How to Bunt in Baseball

The art of bunting has become an under-valued aspect of baseball at many levels. Particularly in the big leagues, players who hit home runs are more often sought after than those who excel at bunting. However, no matter what your skill set, bunting is something every player can learn to do well. It also can help win games, so players who bunt well will always have some value to their team. All bunting is not created equal; there are several different types of bunts that are used depending on the situation, and some are more difficult to execute than others.

Sacrifice Bunt

The most common type of bunt, and in most cases the easiest to perform, the sacrifice bunt occurs in close games when a team decides to give up an out in order to advance one or more base runners. In a situation with only a runner on first base, the goal of the sacrifice is to move that runner up to second base, where it would likely take one hit to score him.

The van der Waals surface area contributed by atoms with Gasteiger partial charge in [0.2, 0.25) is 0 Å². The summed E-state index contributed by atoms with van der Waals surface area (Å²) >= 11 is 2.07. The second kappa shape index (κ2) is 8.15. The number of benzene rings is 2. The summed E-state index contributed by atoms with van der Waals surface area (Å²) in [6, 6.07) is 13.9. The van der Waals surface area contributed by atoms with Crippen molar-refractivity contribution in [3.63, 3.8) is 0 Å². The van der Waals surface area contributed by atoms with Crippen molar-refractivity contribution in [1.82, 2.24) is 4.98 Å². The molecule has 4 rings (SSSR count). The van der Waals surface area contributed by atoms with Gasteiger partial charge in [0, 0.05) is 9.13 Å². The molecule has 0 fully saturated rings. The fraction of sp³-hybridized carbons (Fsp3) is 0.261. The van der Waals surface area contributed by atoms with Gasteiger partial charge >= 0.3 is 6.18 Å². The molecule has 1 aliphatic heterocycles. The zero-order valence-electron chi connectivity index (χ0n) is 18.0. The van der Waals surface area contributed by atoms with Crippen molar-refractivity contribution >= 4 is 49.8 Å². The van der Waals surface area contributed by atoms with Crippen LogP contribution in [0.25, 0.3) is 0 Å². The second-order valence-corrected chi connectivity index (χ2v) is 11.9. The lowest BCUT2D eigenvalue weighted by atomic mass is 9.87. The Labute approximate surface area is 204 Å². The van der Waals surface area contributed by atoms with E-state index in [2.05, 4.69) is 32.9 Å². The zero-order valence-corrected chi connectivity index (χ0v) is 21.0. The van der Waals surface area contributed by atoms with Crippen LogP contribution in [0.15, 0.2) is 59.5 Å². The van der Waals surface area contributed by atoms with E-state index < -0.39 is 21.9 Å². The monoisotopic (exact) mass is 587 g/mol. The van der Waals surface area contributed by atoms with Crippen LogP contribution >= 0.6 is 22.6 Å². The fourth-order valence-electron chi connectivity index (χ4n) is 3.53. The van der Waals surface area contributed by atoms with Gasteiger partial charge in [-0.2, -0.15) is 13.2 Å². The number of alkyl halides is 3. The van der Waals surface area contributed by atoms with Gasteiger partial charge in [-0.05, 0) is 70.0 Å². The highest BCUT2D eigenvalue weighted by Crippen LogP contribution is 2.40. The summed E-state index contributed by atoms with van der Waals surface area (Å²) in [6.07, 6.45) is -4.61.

When bunting under these circumstances, you ideally want to bunt the ball softly towards the first-base side. This will force the first baseman or pitcher to field the ball and the second baseman to cover first base, removing most of the risk of the defense getting the lead out at second base. With a runner on second base or both first and second (and usually no outs), the sacrifice is designed to move a runner to third base, where he can score on a sacrifice fly.

The defensive rotation will be different in this case, and the primary objective is to avoid giving the defense an out at third base. In order to do this, you want to bunt the ball towards third base and make the third baseman come up and field it to get the out at first. With both types of sacrifices, there may be some room for error in terms of which side of the field you use. Still, the most important thing is to “deaden” the pace of the ball, and avoid bunting it hard back to the pitcher.